What Are In-Kind Contributions?
Gift-giving is always a kind gesture, and it becomes even more frequent during the holiday season. Nonprofits often receive many donations from kind individuals who support the organization's vision. The IRS requires organizations to report these contributions, but not all gifts are monetary.
This aspect of tax reporting can initially prove confusing for nonprofits, but learning some information on the workings of non-cash gifts will help.
These unique gifts are in-kind contributions, and here you'll learn how they work — plus how you can report them.
What Are In-Kind Contributions?
An in-kind contribution is any non-monetary donation, such as a service or a good. If someone lends their digital marketing skills to your nonprofit free of charge, this is an in-kind contribution. Someone gifting your organization with an art piece or a bundle of computer hardware is also contributing in-kind. These donations often have monetary values you can assess and record on your tax forms — though not all types can be priced.
If a contractor paints the inside of your building, you calculate their work's monetary value based on their hourly rate. Similarly, a donated good is reported by how much it would cost your organization to buy it without the contribution.
Some businesses may even lend employees to help a nonprofit complete their mission. In this case, you'd determine the value by calculating the cost of the skill level needed for the service.
How to Report Them
Contributions have to be reported if they enhance non-financial assets or offer a specialized skill — such as legal services. Donors must receive written acknowledgment for any good or service over $250 before claiming it as a deduction.
Your organization can give donors recognition through a receipt, preferably by letter. Emails are standard in the technology age, but donors may consider them too informal. The receipt will outline any goods or services you provided in return for the contribution.
Record your in-kind contributions at fair market value according to the receipt date. Tangible donations, like furniture or office supplies, go on your Form 990 and Schedules A, B and M. Schedule B gives instructions for reporting marketable securities. Schedule M requires you to report the methods you use for assessing the contribution's financial value.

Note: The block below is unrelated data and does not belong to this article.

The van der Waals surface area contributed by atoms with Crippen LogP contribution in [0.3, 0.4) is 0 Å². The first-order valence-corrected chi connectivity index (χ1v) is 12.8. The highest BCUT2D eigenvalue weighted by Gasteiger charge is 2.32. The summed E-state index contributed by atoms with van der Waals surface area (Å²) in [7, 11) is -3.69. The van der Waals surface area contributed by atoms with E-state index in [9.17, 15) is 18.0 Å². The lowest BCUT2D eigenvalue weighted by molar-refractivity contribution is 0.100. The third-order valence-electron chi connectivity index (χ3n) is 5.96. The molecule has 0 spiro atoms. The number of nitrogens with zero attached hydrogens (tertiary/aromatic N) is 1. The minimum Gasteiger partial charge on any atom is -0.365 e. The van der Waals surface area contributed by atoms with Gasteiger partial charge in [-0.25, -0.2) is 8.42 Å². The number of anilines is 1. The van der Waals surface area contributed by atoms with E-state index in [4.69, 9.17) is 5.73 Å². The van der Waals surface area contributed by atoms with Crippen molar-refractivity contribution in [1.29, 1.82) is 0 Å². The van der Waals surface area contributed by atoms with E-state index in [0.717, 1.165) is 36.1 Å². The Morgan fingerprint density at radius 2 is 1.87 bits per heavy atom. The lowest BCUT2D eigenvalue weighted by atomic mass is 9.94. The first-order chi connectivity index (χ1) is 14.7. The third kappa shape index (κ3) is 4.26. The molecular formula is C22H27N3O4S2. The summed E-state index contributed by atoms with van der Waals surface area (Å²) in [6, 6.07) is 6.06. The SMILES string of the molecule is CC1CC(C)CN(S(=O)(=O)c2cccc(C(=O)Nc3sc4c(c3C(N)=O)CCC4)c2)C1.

In addition to receipts, fundraising events are excellent ways to celebrate current donors and open the door for new ones. These events also boost your nonprofit's reputation, which encourages more people to support your efforts. When thanking donors through written acknowledgment, the statement should include a description of the donation. Avoid including the contribution's value in the correspondence.
How to Accept Them
Create a gift acceptance policy for your organization. Some in-kind contributions don't align with an organization's mission, and others require more upkeep than what's feasible. Establishing guidelines for the type of in-kind donations your organization can accept will save you and your donors a lot of trouble. The Schedule M tax form also asks if your organization has a gift acceptance policy, which presents even more reason to create one.
Specify what kinds of donations aren't acceptable — including anything over a certain price threshold. Encourage donors to seek legal advice if they're unsure about giving an in-kind contribution. Some gifts — like real estate — will require your organization to seek legal counsel before accepting them. If there are specific donations you can't dispose of safely, let donors know not to contribute these.
A gift acceptance committee can handle any discrepancies that occur with the policy versus received donations. Creating a screening group can be especially helpful for large nonprofits that often receive non-monetary contributions. With so many items flowing in, it's essential to track which ones you can realistically accept.
Managing In-Kind Donations for Your Nonprofit
By understanding what in-kind contributions are and how they work, your organization can ace tax reporting. Consult with a legal professional for information on how your nonprofit should handle these donations. It's essential to follow IRS guidelines to avoid fees.